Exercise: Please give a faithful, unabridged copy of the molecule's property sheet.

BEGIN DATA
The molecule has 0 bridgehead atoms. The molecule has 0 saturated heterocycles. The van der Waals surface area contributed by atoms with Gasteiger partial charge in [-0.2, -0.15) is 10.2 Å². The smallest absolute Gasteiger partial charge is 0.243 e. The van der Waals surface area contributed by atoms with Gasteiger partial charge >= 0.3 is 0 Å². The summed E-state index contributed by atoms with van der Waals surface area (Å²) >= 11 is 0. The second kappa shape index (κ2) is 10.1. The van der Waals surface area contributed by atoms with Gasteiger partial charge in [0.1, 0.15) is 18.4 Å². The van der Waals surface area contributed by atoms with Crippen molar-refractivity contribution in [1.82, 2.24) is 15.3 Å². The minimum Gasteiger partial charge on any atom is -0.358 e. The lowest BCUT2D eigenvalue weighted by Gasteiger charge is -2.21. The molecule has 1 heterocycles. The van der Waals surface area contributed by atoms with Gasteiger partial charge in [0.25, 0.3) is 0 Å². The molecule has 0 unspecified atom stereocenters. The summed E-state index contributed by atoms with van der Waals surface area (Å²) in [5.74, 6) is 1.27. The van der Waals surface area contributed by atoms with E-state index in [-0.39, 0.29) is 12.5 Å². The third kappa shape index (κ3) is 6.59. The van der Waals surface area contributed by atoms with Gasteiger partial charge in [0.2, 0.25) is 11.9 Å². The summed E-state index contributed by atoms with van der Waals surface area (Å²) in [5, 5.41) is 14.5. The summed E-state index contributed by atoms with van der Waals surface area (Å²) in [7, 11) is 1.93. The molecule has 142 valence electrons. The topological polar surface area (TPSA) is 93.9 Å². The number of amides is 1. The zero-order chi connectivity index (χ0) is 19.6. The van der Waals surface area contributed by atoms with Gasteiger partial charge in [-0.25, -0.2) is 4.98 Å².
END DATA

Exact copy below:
The molecule has 0 bridgehead atoms. The molecule has 0 saturated heterocycles. The van der Waals surface area contributed by atoms with Gasteiger partial charge in [-0.2, -0.15) is 10.2 Å². The smallest absolute Gasteiger partial charge is 0.243 e. The van der Waals surface area contributed by atoms with Gasteiger partial charge >= 0.3 is 0 Å². The summed E-state index contributed by atoms with van der Waals surface area (Å²) >= 11 is 0. The second kappa shape index (κ2) is 10.1. The van der Waals surface area contributed by atoms with Gasteiger partial charge in [0.1, 0.15) is 18.4 Å². The van der Waals surface area contributed by atoms with Crippen molar-refractivity contribution in [1.82, 2.24) is 15.3 Å². The minimum Gasteiger partial charge on any atom is -0.358 e. The lowest BCUT2D eigenvalue weighted by Gasteiger charge is -2.21. The molecule has 1 heterocycles. The van der Waals surface area contributed by atoms with Gasteiger partial charge in [0.25, 0.3) is 0 Å². The molecule has 0 unspecified atom stereocenters. The summed E-state index contributed by atoms with van der Waals surface area (Å²) in [5.74, 6) is 1.27. The van der Waals surface area contributed by atoms with E-state index in [-0.39, 0.29) is 12.5 Å². The third kappa shape index (κ3) is 6.59. The van der Waals surface area contributed by atoms with Gasteiger partial charge in [0.2, 0.25) is 11.9 Å². The summed E-state index contributed by atoms with van der Waals surface area (Å²) in [5, 5.41) is 14.5. The summed E-state index contributed by atoms with van der Waals surface area (Å²) in [7, 11) is 1.93. The molecule has 142 valence electrons. The topological polar surface area (TPSA) is 93.9 Å². The number of amides is 1. The zero-order chi connectivity index (χ0) is 19.6. The van der Waals surface area contributed by atoms with Gasteiger partial charge in [-0.25, -0.2) is 4.98 Å².